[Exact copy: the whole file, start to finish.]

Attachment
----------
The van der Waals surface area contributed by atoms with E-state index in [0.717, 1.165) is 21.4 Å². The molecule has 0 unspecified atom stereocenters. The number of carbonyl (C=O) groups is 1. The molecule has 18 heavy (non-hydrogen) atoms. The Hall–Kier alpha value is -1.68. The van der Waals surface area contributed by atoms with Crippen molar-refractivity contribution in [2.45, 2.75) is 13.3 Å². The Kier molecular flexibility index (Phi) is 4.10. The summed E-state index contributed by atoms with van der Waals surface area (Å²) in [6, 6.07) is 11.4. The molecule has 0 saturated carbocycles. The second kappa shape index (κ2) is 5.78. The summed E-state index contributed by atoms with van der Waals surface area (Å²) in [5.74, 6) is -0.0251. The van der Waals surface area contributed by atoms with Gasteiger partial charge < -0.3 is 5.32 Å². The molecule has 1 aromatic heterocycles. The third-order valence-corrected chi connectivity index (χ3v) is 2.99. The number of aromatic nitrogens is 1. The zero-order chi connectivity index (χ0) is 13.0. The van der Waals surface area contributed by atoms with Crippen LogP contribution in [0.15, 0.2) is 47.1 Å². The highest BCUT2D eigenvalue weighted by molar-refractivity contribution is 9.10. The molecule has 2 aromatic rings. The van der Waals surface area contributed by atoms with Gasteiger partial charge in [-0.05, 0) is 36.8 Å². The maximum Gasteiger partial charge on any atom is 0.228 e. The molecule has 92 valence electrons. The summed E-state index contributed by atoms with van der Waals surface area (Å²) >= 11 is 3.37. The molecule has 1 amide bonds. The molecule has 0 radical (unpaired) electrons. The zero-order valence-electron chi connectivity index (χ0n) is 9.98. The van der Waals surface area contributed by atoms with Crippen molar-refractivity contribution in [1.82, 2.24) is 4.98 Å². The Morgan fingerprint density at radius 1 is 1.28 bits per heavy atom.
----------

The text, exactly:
The van der Waals surface area contributed by atoms with E-state index in [0.717, 1.165) is 21.4 Å². The molecule has 0 unspecified atom stereocenters. The number of carbonyl (C=O) groups is 1. The molecule has 18 heavy (non-hydrogen) atoms. The Hall–Kier alpha value is -1.68. The van der Waals surface area contributed by atoms with Crippen molar-refractivity contribution in [2.45, 2.75) is 13.3 Å². The Kier molecular flexibility index (Phi) is 4.10. The summed E-state index contributed by atoms with van der Waals surface area (Å²) in [6, 6.07) is 11.4. The molecule has 0 saturated carbocycles. The second kappa shape index (κ2) is 5.78. The summed E-state index contributed by atoms with van der Waals surface area (Å²) in [5.74, 6) is -0.0251. The van der Waals surface area contributed by atoms with Gasteiger partial charge < -0.3 is 5.32 Å². The molecule has 1 aromatic heterocycles. The third-order valence-corrected chi connectivity index (χ3v) is 2.99. The number of aromatic nitrogens is 1. The zero-order chi connectivity index (χ0) is 13.0. The van der Waals surface area contributed by atoms with Crippen LogP contribution in [0.15, 0.2) is 47.1 Å². The highest BCUT2D eigenvalue weighted by molar-refractivity contribution is 9.10. The molecule has 2 aromatic rings. The van der Waals surface area contributed by atoms with Gasteiger partial charge in [-0.05, 0) is 36.8 Å². The maximum Gasteiger partial charge on any atom is 0.228 e. The molecule has 92 valence electrons. The summed E-state index contributed by atoms with van der Waals surface area (Å²) >= 11 is 3.37. The molecule has 1 amide bonds. The molecule has 0 radical (unpaired) electrons. The zero-order valence-electron chi connectivity index (χ0n) is 9.98. The van der Waals surface area contributed by atoms with Crippen molar-refractivity contribution in [1.82, 2.24) is 4.98 Å². The Morgan fingerprint density at radius 1 is 1.28 bits per heavy atom.